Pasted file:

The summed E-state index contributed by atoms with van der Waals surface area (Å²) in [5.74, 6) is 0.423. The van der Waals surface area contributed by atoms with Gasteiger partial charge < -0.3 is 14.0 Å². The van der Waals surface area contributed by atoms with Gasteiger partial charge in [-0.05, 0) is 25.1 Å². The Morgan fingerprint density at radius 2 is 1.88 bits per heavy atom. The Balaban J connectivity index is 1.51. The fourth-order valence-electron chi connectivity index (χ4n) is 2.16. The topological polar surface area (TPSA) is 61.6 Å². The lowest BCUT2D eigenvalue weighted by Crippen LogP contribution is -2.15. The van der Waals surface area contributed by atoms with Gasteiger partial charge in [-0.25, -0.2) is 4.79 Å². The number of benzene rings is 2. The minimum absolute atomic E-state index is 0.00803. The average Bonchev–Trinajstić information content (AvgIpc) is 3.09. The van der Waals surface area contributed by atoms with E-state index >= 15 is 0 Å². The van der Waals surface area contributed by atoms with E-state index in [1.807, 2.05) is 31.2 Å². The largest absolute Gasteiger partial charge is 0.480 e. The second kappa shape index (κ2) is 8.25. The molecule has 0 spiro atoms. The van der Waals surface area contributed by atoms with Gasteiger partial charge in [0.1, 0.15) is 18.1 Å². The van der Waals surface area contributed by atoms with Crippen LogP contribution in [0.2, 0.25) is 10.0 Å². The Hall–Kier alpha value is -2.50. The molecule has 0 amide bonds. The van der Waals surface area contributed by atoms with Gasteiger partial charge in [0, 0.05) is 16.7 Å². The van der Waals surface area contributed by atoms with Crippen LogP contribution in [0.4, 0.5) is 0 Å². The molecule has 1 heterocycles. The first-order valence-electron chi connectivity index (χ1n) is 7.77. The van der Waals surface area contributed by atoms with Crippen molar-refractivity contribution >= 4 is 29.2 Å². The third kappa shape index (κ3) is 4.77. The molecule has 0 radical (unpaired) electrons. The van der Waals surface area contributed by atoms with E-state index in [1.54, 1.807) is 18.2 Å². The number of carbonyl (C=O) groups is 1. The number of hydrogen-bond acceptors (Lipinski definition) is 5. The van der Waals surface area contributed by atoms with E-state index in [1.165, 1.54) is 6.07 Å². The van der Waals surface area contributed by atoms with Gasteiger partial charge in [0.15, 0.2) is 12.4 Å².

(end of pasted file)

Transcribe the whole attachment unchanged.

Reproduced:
The summed E-state index contributed by atoms with van der Waals surface area (Å²) in [5.74, 6) is 0.423. The van der Waals surface area contributed by atoms with Gasteiger partial charge < -0.3 is 14.0 Å². The van der Waals surface area contributed by atoms with Gasteiger partial charge in [-0.05, 0) is 25.1 Å². The Morgan fingerprint density at radius 2 is 1.88 bits per heavy atom. The Balaban J connectivity index is 1.51. The fourth-order valence-electron chi connectivity index (χ4n) is 2.16. The topological polar surface area (TPSA) is 61.6 Å². The lowest BCUT2D eigenvalue weighted by Crippen LogP contribution is -2.15. The van der Waals surface area contributed by atoms with Gasteiger partial charge in [-0.25, -0.2) is 4.79 Å². The number of benzene rings is 2. The minimum absolute atomic E-state index is 0.00803. The average Bonchev–Trinajstić information content (AvgIpc) is 3.09. The van der Waals surface area contributed by atoms with E-state index >= 15 is 0 Å². The van der Waals surface area contributed by atoms with E-state index in [1.807, 2.05) is 31.2 Å². The largest absolute Gasteiger partial charge is 0.480 e. The second kappa shape index (κ2) is 8.25. The molecule has 0 spiro atoms. The van der Waals surface area contributed by atoms with Gasteiger partial charge in [0.1, 0.15) is 18.1 Å². The van der Waals surface area contributed by atoms with Crippen LogP contribution in [0.2, 0.25) is 10.0 Å². The Hall–Kier alpha value is -2.50. The molecule has 0 amide bonds. The van der Waals surface area contributed by atoms with Gasteiger partial charge in [0, 0.05) is 16.7 Å². The van der Waals surface area contributed by atoms with Crippen LogP contribution in [0.4, 0.5) is 0 Å². The molecule has 1 heterocycles. The first-order valence-electron chi connectivity index (χ1n) is 7.77. The van der Waals surface area contributed by atoms with Crippen molar-refractivity contribution >= 4 is 29.2 Å². The third kappa shape index (κ3) is 4.77. The molecule has 0 radical (unpaired) electrons. The van der Waals surface area contributed by atoms with E-state index in [1.54, 1.807) is 18.2 Å². The number of carbonyl (C=O) groups is 1. The number of hydrogen-bond acceptors (Lipinski definition) is 5. The van der Waals surface area contributed by atoms with E-state index in [1.165, 1.54) is 6.07 Å². The van der Waals surface area contributed by atoms with Gasteiger partial charge in [0.15, 0.2) is 12.4 Å².